Influential women of North Staffordshire

Woman over the centuries have made a considerable impact on the community life of North Staffordshire. In a wide range of areas women have contributed greatly to improvements in Health, Education, Social Services and the world of work. This is an involvement that stretches back through the centuries linking an Anglo Saxon Princess and an ardent Communist, an aristocrat and a mill worker.

But first a Saint! Saint Werburgh who was born in Staffordshire early in the seventh century and died at Trentham, 3 February 699. Her mother was St. Ermenilda, daughter of Ercombert, King of Kent, and her father, Wulfhere, son of Penda the fiercest of the Mercian kings. This royally connected dedicated her life to reforming convents around the country including Trentham. She was also endowed with the gifts of prophecy and of reading the secrets of hearts knowing how devoted her different communities were to her. St. Werburgh one of the best known and loved of the Saxon saints and after her death through fear of the Vikings and in order to show greater honour to the saint, the body was removed to Chester Cathedral.

The Wedgwood men had a great deal of influence on the development of North Staffordshire after the 18th century but the Wedgwood women were equally strong minded characters and of certain opinions. Charles Darwin’s Aunt Sarah, daughter of Josiah used the considerable inheritance of her father to support humanitarian causes such as Etruria’s needy but her great cause was Anti Slavery and she launched North Staffordshire Ladies Anti Slavery Society in 1828. At the first meeting in Newcastle papers were read to the group and the women resolved to boycott sugar from the Caribbean. A recent biography of Charles Darwin puts the case that the “Sacred Cause” of anti slavery learned from his aunts and cousins lead Darwin to a belief in a common human ancestor and expounding his theory of evolution.

Not too far away from Maer where Sarah Wedgwood lived was Trentham Hall the home from one of the most remarkable women of the area Millicent, Duchess of Sutherland. Millicent came from a life of privilege and was acknowledged a great beauty, but her views differed radically from most society ladies. Pottery owners called “Meddlesome Millie” for her attempts to raise issues such as the effect of the poison lead on pottery workers where she lobbied members of the Liberal Government that she knew personally. It was alleged, a claim repeated by her biographer that the Duchess acquired he Socialist opinions after attending a Labour Church meeting in Leek. Millicent was also interested in the health of children and was the mover behind the establishment of North Staffs Cripples Aid Society which later lead to an establishment of an orthopaedic unit at North Staffs Royal Infirmary. She also tried her had at writing producing a number of serious documents to support her belief in attempting to improve the workers lot and novels that stressed the problems that local workers suffered from Her 1899 novel “One hour and the rest” concerned itself with on the conditions of the mills in Leek and largely written in dialect. It was not well critically received. In the First World War she ran a Red Cross Hospital in France and received the decoration the “Croix de Guerre”.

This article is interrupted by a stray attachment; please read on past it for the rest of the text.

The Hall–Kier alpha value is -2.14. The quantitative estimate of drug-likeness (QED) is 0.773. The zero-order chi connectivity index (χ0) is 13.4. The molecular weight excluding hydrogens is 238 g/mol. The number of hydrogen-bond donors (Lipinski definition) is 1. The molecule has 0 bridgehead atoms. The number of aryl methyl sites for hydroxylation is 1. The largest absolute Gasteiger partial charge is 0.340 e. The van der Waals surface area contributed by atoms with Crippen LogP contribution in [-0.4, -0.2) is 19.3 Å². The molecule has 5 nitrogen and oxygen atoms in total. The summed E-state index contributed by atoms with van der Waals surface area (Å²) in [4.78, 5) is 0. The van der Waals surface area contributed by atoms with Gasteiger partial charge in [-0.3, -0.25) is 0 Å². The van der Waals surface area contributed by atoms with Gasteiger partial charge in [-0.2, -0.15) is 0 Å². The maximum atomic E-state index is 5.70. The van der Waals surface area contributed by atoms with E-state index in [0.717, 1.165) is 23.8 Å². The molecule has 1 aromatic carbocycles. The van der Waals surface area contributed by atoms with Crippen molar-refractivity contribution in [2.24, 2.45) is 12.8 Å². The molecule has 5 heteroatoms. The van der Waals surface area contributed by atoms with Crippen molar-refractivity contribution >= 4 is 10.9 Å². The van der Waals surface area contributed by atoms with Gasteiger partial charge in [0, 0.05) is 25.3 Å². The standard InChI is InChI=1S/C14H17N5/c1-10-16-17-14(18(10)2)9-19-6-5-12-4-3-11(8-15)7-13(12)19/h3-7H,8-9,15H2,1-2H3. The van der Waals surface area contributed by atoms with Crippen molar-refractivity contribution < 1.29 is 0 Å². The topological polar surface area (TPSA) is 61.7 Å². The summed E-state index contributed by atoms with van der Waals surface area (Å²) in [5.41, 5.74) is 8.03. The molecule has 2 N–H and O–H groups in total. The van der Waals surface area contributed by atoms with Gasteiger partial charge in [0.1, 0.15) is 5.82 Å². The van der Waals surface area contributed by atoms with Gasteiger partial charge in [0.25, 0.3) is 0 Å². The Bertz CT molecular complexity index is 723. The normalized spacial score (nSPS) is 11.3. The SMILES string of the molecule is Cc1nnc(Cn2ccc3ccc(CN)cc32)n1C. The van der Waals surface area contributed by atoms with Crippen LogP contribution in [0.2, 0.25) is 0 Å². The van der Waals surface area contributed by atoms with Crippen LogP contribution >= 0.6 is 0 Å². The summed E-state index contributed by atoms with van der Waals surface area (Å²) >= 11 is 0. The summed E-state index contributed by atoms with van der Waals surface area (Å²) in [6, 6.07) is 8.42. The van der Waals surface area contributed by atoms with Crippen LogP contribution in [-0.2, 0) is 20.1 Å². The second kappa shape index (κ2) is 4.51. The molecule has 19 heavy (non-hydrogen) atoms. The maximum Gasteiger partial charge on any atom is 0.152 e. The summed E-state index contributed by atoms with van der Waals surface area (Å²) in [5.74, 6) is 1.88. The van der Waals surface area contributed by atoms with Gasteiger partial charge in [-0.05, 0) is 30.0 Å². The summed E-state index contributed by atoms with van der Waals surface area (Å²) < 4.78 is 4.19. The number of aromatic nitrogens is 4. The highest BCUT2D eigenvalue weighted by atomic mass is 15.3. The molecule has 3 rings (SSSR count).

A close colleague of the Duchess was another woman born to some ease Dora Twyford (1880-1924). Born in Biddulph to a Pottery manufacturer Dora helped to found Twyford Hall in Hanley – a centre for Guides and Scouts. She worked with Millicent with local handicapped groups and like Millicent was involved with the special centre for the handicapped in Hanchurch. She also founded the Hanley Infants Welfare Centre in Bath Street and was President of the local Red Cross and involved with the local hospitals.

Of a different class was the redoubtable Fanny Deakin (1883-1969) She was born into a mining community in Silverdale and was a member of large but poor family. Interested in politics she was first elected as a Labour Councillor, but after 1927 was a Communist Councillor. She was a popular with local people, who nicknamed her "Red Fanny" after she visited the Soviet Union in 1927 and 1930. In an era of high infant mortality she campaigned for better maternity care of women and free milk for children under five. In 1941 She became the first communist to be appointed alderman in Newcastle. And later in the decade a maternity hospital, which bears her name, was opened in the area.